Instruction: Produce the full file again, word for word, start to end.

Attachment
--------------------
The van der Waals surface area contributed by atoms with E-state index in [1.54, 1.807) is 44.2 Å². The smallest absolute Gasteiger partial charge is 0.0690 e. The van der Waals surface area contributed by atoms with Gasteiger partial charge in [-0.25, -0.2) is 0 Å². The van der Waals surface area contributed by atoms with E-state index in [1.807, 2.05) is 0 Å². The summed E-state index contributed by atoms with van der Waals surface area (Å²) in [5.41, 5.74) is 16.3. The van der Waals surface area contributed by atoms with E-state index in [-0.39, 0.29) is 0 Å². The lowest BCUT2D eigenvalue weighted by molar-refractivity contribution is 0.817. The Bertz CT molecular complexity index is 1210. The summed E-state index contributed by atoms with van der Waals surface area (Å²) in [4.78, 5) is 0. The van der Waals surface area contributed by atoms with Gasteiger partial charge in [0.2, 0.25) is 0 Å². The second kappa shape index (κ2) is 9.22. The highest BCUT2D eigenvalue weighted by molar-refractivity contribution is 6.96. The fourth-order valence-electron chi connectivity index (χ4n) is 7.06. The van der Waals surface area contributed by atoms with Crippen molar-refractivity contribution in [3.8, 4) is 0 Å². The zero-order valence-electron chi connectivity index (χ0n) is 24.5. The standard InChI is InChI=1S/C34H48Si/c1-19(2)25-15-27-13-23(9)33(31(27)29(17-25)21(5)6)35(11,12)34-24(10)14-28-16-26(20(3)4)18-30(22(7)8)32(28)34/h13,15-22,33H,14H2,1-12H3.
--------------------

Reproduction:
The van der Waals surface area contributed by atoms with E-state index in [1.54, 1.807) is 44.2 Å². The smallest absolute Gasteiger partial charge is 0.0690 e. The van der Waals surface area contributed by atoms with Gasteiger partial charge in [-0.25, -0.2) is 0 Å². The van der Waals surface area contributed by atoms with E-state index in [1.807, 2.05) is 0 Å². The summed E-state index contributed by atoms with van der Waals surface area (Å²) in [5.41, 5.74) is 16.3. The van der Waals surface area contributed by atoms with E-state index in [-0.39, 0.29) is 0 Å². The lowest BCUT2D eigenvalue weighted by molar-refractivity contribution is 0.817. The Bertz CT molecular complexity index is 1210. The summed E-state index contributed by atoms with van der Waals surface area (Å²) in [4.78, 5) is 0. The van der Waals surface area contributed by atoms with Gasteiger partial charge in [0.2, 0.25) is 0 Å². The second kappa shape index (κ2) is 9.22. The highest BCUT2D eigenvalue weighted by molar-refractivity contribution is 6.96. The fourth-order valence-electron chi connectivity index (χ4n) is 7.06. The van der Waals surface area contributed by atoms with Crippen molar-refractivity contribution in [3.8, 4) is 0 Å². The zero-order valence-electron chi connectivity index (χ0n) is 24.5. The standard InChI is InChI=1S/C34H48Si/c1-19(2)25-15-27-13-23(9)33(31(27)29(17-25)21(5)6)35(11,12)34-24(10)14-28-16-26(20(3)4)18-30(22(7)8)32(28)34/h13,15-22,33H,14H2,1-12H3.